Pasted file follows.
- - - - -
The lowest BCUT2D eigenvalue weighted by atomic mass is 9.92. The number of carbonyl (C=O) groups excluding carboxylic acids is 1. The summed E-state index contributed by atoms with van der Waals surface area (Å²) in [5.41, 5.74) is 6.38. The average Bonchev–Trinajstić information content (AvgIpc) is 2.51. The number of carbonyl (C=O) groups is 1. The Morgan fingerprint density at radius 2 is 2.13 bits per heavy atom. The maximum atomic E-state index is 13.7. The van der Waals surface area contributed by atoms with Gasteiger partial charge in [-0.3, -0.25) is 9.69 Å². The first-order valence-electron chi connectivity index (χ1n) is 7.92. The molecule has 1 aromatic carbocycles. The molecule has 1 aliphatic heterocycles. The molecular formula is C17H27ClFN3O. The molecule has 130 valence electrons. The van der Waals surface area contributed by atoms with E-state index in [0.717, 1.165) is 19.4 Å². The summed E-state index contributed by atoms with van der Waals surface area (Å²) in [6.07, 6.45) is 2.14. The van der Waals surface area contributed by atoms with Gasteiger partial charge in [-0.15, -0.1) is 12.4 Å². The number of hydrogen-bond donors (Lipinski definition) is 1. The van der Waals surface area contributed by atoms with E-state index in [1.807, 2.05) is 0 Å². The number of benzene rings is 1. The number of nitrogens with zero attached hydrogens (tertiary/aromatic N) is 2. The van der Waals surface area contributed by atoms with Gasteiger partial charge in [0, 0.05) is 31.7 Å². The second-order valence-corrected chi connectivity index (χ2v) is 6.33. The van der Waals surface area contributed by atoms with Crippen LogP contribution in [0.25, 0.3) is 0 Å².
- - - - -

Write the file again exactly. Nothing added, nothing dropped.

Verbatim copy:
The lowest BCUT2D eigenvalue weighted by atomic mass is 9.92. The number of carbonyl (C=O) groups excluding carboxylic acids is 1. The summed E-state index contributed by atoms with van der Waals surface area (Å²) in [5.41, 5.74) is 6.38. The average Bonchev–Trinajstić information content (AvgIpc) is 2.51. The number of carbonyl (C=O) groups is 1. The Morgan fingerprint density at radius 2 is 2.13 bits per heavy atom. The maximum atomic E-state index is 13.7. The van der Waals surface area contributed by atoms with Gasteiger partial charge in [-0.3, -0.25) is 9.69 Å². The first-order valence-electron chi connectivity index (χ1n) is 7.92. The molecule has 1 aromatic carbocycles. The molecule has 1 aliphatic heterocycles. The molecular formula is C17H27ClFN3O. The molecule has 130 valence electrons. The van der Waals surface area contributed by atoms with E-state index in [0.717, 1.165) is 19.4 Å². The summed E-state index contributed by atoms with van der Waals surface area (Å²) in [6.07, 6.45) is 2.14. The van der Waals surface area contributed by atoms with Gasteiger partial charge in [-0.15, -0.1) is 12.4 Å². The number of hydrogen-bond donors (Lipinski definition) is 1. The van der Waals surface area contributed by atoms with E-state index in [1.807, 2.05) is 0 Å². The number of benzene rings is 1. The number of nitrogens with zero attached hydrogens (tertiary/aromatic N) is 2. The van der Waals surface area contributed by atoms with Gasteiger partial charge in [0, 0.05) is 31.7 Å². The second-order valence-corrected chi connectivity index (χ2v) is 6.33. The van der Waals surface area contributed by atoms with Crippen LogP contribution in [0.25, 0.3) is 0 Å².